By Cady Shaw
The Cherokee Advocate was the official newspaper of the Cherokee Nation from 1844 – 1906. The Advocate was used as an informational source for Cherokees spread across the jurisdiction, as well as for people outside who wanted to know about the happenings in the Cherokee Nation. In fact, in 1879 the Advocate printed a request asking its readers to share the newspaper with friends outside of the Cherokee Nation.
“If you have a friend ‘in the States,’ send him the ADVOCATE – it’s a national curiosity as well as champion of the just cause of the Indian race, where it gives pleasure to your friends abroad it will gain the nation friends and we need all we can get.”
Various kinds of information were printed in the Advocate, from the laws enacted in the Cherokee Nation to letters from figureheads to local advertising to international news. Anything considered to be of interest or importance to tribal members was printed and distributed.
While mostly used as a serious news source, the Advocate did have a local section where tribal members could write in with news reports from across the Cherokee Nation. Some of these news reports were of comings and goings of various citizens or a report on local crops. However, some items were observations and somewhat humorous, and a few were definitely odd. These examples were gathered by Cherokee Nation Cultural Tourism and turned into an exhibit entitled “Oddities of the Advocate.”
The exhibit, which will be on display at the Cherokee National Supreme Court Museum until mid-November 2017, highlights these oddities printed in the Advocate, including the following:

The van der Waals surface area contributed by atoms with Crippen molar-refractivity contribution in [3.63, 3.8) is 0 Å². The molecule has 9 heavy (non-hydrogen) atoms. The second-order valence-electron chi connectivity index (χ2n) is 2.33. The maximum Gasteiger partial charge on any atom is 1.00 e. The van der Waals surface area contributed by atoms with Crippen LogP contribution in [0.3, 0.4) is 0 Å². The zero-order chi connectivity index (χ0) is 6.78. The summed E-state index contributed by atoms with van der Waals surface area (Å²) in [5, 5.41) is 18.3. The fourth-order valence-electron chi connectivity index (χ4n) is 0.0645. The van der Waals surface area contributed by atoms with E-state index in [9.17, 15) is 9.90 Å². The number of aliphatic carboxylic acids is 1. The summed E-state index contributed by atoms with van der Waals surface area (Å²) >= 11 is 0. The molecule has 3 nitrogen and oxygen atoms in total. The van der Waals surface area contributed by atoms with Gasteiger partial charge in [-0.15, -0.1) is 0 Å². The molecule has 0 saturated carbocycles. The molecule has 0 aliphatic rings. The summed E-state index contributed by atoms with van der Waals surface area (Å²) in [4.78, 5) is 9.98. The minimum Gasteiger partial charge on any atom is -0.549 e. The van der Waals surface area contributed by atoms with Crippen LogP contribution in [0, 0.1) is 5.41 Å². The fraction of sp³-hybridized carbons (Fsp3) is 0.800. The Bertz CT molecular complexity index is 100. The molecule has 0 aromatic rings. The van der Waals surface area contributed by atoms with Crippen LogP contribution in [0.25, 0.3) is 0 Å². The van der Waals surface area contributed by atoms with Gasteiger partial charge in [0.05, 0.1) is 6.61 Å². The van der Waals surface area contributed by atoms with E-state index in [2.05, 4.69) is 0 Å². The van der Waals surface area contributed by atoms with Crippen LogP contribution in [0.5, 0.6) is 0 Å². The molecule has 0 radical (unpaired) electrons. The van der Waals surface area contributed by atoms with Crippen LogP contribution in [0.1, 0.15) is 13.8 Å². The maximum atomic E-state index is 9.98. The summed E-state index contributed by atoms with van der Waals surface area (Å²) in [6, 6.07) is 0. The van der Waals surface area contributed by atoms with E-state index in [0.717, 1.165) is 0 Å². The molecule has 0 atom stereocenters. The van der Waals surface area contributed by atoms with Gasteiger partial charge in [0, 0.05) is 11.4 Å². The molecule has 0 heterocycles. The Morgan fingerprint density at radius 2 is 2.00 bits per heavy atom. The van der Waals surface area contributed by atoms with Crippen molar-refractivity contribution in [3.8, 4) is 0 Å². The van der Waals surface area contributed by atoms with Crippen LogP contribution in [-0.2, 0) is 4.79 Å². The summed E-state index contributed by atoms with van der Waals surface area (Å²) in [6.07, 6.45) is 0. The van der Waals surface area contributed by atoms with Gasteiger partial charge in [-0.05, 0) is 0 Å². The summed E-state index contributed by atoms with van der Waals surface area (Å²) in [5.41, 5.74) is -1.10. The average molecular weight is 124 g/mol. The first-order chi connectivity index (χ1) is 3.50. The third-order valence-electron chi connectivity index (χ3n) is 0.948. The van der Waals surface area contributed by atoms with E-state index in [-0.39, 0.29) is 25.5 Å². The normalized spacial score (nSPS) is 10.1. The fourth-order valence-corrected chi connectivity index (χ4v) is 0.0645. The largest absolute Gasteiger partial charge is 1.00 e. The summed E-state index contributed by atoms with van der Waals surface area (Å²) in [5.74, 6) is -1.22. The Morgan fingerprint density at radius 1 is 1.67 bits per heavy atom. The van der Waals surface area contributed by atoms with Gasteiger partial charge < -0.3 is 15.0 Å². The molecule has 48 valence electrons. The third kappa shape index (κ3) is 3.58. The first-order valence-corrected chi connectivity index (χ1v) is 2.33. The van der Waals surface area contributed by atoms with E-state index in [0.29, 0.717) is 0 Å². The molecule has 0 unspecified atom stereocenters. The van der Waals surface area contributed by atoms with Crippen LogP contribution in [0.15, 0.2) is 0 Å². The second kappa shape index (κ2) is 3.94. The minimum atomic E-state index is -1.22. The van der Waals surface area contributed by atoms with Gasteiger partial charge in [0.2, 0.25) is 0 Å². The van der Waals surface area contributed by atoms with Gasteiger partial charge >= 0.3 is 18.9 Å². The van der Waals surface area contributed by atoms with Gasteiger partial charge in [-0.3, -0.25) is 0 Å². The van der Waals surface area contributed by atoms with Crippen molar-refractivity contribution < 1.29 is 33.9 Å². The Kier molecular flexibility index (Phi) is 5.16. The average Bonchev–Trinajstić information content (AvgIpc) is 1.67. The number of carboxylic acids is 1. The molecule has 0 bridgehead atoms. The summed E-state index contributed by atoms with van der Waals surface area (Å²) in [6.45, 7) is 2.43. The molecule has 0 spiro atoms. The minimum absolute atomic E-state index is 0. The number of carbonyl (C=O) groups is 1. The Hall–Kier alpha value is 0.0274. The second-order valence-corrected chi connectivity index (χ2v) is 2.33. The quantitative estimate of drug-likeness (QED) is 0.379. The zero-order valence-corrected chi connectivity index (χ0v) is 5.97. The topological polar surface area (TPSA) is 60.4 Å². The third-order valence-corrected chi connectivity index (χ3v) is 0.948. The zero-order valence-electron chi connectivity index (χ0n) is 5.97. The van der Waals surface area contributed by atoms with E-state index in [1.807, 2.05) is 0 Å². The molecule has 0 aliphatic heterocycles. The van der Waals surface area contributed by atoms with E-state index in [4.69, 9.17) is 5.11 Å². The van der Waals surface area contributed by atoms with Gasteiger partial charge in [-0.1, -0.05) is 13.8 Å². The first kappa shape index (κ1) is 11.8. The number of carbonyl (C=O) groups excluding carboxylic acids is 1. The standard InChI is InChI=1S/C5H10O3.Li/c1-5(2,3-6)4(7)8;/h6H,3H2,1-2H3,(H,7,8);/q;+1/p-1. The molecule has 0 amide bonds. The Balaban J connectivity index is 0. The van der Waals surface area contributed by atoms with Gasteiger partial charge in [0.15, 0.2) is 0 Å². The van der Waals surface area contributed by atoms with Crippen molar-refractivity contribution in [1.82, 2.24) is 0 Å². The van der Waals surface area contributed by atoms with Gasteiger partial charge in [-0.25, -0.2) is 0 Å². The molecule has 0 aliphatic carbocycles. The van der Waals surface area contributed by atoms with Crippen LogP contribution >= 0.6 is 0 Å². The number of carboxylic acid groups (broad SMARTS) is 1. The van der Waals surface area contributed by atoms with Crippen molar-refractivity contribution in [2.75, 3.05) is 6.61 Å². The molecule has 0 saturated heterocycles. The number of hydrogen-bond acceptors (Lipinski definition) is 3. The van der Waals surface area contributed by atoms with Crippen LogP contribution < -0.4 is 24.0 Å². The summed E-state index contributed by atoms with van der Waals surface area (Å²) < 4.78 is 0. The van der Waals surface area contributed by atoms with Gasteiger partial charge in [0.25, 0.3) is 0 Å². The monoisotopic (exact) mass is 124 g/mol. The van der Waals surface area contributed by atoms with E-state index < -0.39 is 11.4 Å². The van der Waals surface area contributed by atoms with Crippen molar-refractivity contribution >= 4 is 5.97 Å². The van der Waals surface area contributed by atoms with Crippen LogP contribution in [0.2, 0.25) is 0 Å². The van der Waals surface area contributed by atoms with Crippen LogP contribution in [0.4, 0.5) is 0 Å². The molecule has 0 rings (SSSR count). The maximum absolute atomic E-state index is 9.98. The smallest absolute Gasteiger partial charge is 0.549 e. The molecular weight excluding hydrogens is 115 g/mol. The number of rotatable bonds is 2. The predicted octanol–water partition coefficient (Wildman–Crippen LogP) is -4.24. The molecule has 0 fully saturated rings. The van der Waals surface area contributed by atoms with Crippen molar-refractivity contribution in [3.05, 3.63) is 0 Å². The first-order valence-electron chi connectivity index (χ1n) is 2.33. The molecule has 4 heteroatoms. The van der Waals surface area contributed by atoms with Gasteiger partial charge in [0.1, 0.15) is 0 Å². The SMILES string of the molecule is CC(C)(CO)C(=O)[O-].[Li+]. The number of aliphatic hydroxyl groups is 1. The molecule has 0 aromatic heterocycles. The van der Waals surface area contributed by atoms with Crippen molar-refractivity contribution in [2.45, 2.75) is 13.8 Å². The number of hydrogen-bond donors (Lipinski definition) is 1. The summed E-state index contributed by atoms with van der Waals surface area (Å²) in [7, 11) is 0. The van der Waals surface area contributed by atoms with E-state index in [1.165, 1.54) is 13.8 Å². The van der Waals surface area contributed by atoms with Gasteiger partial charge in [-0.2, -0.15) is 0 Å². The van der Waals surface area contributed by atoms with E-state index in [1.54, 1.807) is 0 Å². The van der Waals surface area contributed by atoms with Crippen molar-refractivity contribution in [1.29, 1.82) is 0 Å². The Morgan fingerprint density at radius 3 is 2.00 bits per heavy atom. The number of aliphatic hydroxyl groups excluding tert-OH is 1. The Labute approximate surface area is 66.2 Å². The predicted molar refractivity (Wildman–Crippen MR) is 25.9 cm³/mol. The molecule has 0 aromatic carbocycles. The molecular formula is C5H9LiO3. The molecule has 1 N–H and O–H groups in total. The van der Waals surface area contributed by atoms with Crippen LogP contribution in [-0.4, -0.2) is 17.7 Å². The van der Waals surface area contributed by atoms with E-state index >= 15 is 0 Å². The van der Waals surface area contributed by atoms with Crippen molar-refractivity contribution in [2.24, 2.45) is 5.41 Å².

“Mounting the camel is not difficult, but it has some sweet surprises for the novice.” – Cherokee Advocate, May 13, 1876
“Persimmons are getting ripe and the little boys and girls and opossums are happy.” – Cherokee Advocate, Oct. 12, 1878
“If Madam Rumor has it correct there will be a wedding in our city, in the near future. Guess who it will be.” – Cherokee Advocate, Sept. 3, 1890
There are more than 40 such examples of local wit and wisdom displayed in the exhibit. To correspond with some of the oddities shown, several Cherokee artists have created or lent items to be displayed. Roy Boney, Jeff Edwards and several others have original artwork featured in the exhibit.
“Oddities of the Advocate” is on display in the building where many of these reports and oddities were originally printed. The building of the Cherokee National Supreme Court Museum held the Cherokee Advocate printing offices from 1875 until 1906. Visitors can even find their own oddities in the last 1906 edition of the Cherokee Advocate, which is available at the museum.